The arsehole brigade
Then there's the other type - someone who asks a question in such a way to imply that they're a bit lost and after some help. Then any advice given is bluntly and rudely rejected because they 'know' the real problem and you have it all WRONG. Yeah, that's why they came asking questions in the first place ... obviously.
Show us the sauce?
And everyone seems to think their crappy fucked up and not working piece of shit routine is so precious they wont post any of the source code - and then expect someone to blindly determine why it isn't working/isn't running fast enough/wont solve world hunger. If you're lucky they post some small chunk of some unimportant routine and even then miss the actually important bits.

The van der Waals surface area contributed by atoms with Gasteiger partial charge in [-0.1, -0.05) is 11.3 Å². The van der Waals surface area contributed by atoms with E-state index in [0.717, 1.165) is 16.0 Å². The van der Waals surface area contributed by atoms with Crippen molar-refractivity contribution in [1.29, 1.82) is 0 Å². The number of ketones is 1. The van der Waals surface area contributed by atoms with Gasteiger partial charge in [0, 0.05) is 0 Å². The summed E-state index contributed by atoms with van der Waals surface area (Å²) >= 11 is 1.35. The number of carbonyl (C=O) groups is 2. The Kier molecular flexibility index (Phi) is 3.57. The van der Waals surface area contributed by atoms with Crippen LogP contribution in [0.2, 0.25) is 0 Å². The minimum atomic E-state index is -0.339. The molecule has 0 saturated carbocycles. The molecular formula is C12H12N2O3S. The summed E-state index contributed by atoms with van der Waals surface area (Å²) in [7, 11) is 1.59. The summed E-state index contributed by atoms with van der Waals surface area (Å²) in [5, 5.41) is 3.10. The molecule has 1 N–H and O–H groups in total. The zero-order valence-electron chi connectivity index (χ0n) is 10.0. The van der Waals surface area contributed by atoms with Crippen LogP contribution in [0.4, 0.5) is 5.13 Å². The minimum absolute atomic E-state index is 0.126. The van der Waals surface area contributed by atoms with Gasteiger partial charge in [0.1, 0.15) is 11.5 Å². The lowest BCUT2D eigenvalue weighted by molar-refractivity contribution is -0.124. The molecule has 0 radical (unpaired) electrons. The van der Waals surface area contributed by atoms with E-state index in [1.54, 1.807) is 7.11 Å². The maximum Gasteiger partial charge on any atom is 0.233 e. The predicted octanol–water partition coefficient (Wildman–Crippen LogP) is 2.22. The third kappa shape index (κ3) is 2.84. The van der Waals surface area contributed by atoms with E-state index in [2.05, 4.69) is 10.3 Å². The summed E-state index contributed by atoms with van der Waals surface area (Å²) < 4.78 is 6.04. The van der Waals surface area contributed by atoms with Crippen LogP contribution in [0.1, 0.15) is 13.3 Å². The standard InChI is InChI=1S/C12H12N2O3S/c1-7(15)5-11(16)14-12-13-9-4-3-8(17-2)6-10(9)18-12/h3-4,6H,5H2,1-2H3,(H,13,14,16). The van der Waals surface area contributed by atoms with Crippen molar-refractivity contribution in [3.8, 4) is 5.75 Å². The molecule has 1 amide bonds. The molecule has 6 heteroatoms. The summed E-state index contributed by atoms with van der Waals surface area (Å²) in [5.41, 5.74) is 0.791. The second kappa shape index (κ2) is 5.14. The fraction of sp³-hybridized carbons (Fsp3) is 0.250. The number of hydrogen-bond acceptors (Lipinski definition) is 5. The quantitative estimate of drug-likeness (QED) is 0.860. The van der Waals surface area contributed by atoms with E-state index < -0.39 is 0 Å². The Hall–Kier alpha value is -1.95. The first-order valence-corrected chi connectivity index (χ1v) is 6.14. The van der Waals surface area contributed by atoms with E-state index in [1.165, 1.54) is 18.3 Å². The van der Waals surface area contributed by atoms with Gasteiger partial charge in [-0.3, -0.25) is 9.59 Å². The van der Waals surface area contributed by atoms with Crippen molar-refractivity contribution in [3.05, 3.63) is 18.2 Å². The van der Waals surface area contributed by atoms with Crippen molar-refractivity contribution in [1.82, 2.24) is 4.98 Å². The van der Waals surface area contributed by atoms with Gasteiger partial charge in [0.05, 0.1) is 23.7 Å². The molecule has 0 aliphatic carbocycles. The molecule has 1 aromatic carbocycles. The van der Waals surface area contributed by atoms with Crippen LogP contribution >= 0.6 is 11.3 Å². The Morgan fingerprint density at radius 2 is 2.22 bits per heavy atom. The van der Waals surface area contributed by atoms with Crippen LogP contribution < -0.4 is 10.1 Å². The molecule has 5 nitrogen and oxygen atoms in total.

I'm getting a bit sick of it to be honest - and tending to be less involved in the various forums as a result. What's the point? There's no peer-to-peer communication going on with the sharing knowledge and building of 'community' (whatever that's supposed to be) - it's all just a one way street of me me me, take take take. Particularly on forums for multi-national bodies and companies - they can pay someone to do that shit. At least they should have someone with some authority to tell people to get a clue or to grow up. Regularly.
Unfortunately when such policing exists it seems far more worried about 'top posting' in replies than anything else, which just goes to lower the tone even further. It's about fucking time people got over that by now. They've probably forgotten the reason they're even still complaining about it.